With growing demand for information technology-enabled services and industry automation, Bangladesh IT firms have expanded their global footprint, fetching the country $1.4 billion annually by exporting software and other services.
More than 350 local firms are now exporting the IT products to around 80 countries including the US and the European Union countries, according to the Bangladesh Association of Software and Information Services (BASIS).
In 2019, the number of exporting firms was 250, as they had businesses to some 40 countries. Over the past couple of years, many of the firms have also established liaison offices abroad, including the USA and the UK, according to officials.
"We are aiming to reach the $5 billion export-mark by 2025 and $20 billion by 2031," Russell T Ahmed, president of Basis, told The Business Standard.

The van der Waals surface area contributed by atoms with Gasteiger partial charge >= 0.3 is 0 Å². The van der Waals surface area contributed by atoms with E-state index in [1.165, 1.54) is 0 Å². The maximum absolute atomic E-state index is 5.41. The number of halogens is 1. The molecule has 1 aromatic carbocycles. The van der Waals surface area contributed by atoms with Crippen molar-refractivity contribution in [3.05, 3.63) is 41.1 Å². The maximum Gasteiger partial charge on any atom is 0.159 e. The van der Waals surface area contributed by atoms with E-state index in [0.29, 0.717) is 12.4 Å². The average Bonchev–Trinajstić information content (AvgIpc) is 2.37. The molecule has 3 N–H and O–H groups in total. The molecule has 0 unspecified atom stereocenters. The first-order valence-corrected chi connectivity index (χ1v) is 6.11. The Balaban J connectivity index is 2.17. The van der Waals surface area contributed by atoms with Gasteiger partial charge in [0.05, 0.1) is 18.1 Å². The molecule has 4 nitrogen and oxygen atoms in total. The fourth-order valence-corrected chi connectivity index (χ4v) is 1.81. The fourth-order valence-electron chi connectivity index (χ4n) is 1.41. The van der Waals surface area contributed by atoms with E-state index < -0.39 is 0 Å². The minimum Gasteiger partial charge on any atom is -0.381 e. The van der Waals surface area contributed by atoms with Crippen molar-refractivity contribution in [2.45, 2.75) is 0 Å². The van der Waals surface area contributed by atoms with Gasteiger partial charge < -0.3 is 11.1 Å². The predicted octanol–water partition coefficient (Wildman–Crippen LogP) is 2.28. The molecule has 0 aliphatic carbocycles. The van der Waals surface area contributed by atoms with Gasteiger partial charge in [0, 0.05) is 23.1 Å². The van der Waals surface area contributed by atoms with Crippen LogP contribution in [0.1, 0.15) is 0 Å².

According to the Export Promotion Bureau, the growth of ICT exports was 23.63% in FY19, 22.86% in FY20, 9.88% in FY21, and 94.91% in FY22.
Currently, there are more than 4,500 software and IT-enabled service companies registered in Bangladesh, which employ over three lakh local information and communication technology professionals. A little over half of the companies, 2,300, are members of Basis.
According to BASIS, the average annual growth of the local IT sector has been over 40% in the past five years on the back of the burgeoning exports and increasing automation in the domestic market, and it is anticipated to continue in upcoming years.
Of the BASIS members, top ten local firms in terms of export volume in the last five years are: ServicEngine, BJIT, Graphic People, Therap (BD), Brain Station 23, Secure Link Services Bangladesh (SELISE), Taskeater Bangladesh, Cefalo Bangladesh, KAZ Software, and Golden Harvest Infotech.
The export volume by the firms during the 2018-2022 period stood at around $170 million, and their export amounted to $35.54 million alone in FY22.
According to BASIS, over 40 companies, including some top exporters, were established through joint ventures with foreign firms or as offshore development centres (ODCs) with 100% foreign capital.